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Nestled into an incline overlooking the Grand River in Cambridge, Ont., the Dunfield Theatre opened in March. Diamond Schmitt Architects gave the $14-million building a simple exterior of limestone and two types of metal panels – white defines the public areas, charcoal grey covers a fly-tower that rises nine metres above the lower roof line. (Tom Arban)
Nestled into an incline overlooking the Grand River in Cambridge, Ont., the Dunfield Theatre opened in March. Diamond Schmitt Architects gave the $14-million building a simple exterior of limestone and two types of metal panels – white defines the public areas, charcoal grey covers a fly-tower that rises nine metres above the lower roof line. (Tom Arban)

Building design

New theatre in Cambridge, Ont., stars in multiple roles Add to ...

When husband-and-wife actors Mark Ledbetter and Jen Taylor arrived in February from New York to start rehearsals for Mary Poppins at a new professional theatre here, their living quarters were two floors above the stage.

“I have never worked anywhere where the housing is connected to the building,” says Mr. Ledbetter, who has performed on Broadway and on national tours in 20 cities across North America. “We just walked downstairs to go to rehearsals and at breaks we would go upstairs to our apartment and have some food.”

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Doing double-duty is one of the signature features of the 500-seat theatre that, under one roof, houses administration offices, production, performance space and, unusually, short-stay residences for actors. Opened in March, the project is also an example of a different kind of arts partnership between the public and private sector.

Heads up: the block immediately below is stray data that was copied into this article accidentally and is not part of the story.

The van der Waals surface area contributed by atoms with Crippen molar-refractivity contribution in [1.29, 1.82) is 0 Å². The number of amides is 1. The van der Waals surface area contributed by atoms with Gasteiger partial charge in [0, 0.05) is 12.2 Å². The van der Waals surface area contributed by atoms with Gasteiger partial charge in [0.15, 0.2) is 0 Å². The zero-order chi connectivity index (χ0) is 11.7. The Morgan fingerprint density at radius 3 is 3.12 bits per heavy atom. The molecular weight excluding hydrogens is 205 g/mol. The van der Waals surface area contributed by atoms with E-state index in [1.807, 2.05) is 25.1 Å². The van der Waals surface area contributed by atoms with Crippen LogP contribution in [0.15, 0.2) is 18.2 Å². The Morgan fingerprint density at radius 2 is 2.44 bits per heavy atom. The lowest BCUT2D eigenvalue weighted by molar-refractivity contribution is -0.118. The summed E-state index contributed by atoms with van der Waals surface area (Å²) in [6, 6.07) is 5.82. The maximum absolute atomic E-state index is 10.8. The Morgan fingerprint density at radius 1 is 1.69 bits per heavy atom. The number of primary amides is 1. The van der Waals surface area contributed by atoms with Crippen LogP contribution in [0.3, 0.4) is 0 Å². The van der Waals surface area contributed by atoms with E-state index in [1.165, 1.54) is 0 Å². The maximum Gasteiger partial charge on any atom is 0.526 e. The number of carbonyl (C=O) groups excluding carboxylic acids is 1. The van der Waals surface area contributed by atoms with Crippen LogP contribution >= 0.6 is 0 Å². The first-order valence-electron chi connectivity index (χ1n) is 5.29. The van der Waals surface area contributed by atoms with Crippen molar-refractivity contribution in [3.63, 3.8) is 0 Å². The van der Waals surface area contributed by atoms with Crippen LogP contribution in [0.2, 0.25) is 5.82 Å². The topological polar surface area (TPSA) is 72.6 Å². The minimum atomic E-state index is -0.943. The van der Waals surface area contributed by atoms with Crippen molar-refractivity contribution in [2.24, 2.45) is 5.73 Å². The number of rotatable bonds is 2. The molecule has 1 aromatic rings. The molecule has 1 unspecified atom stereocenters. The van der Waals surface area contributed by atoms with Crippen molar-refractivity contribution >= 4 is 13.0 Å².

Financed with infrastructure funds from the city, provincial and federal governments, Dunfield Theatre is owned by the City of Cambridge and leased for 50 years to Drayton Entertainment, a not-for-profit enterprise that offers family-oriented professional theatre at six other venues across southern Ontario. Cambridge-based Dunfield Retirement Residence paid $1-million for 25 years for naming rights to the theatre.

Despite complaints from some Cambridge taxpayers about the city borrowing $6-million for the project, Drayton secured matching federal and provincial infrastructure dollars for the $14-million theatre that overlooks the Grand River in old Galt (one of three towns that became Cambridge in 1973).

“The benefit to the community is the arts aspect of attracting people to live here,” says Cambridge Mayor Doug Craig. “If you are a Richard Florida [urban theorist] fan, you buy in to all aspects of it.”

The big win for Drayton is the consolidation of scattered operations that once stored props in a farmer’s barn. “The wish list for us was to become a hub of cultural activity so we could combine production, administration and performance,” says Alex Mustakas, founder, chief executive and artistic director of Drayton Entertainment.

To those who question the economics of adding more live theatre inventory in southern Ontario – six of Drayton’s seven venues are within 75 kilometres of the Stratford Shakespeare Festival – Mr. Mustakas is unperturbed. He notes that his theatre, the Stratford Festival and the Shaw Festival in Niagara-the-Lake have different mandates and price points.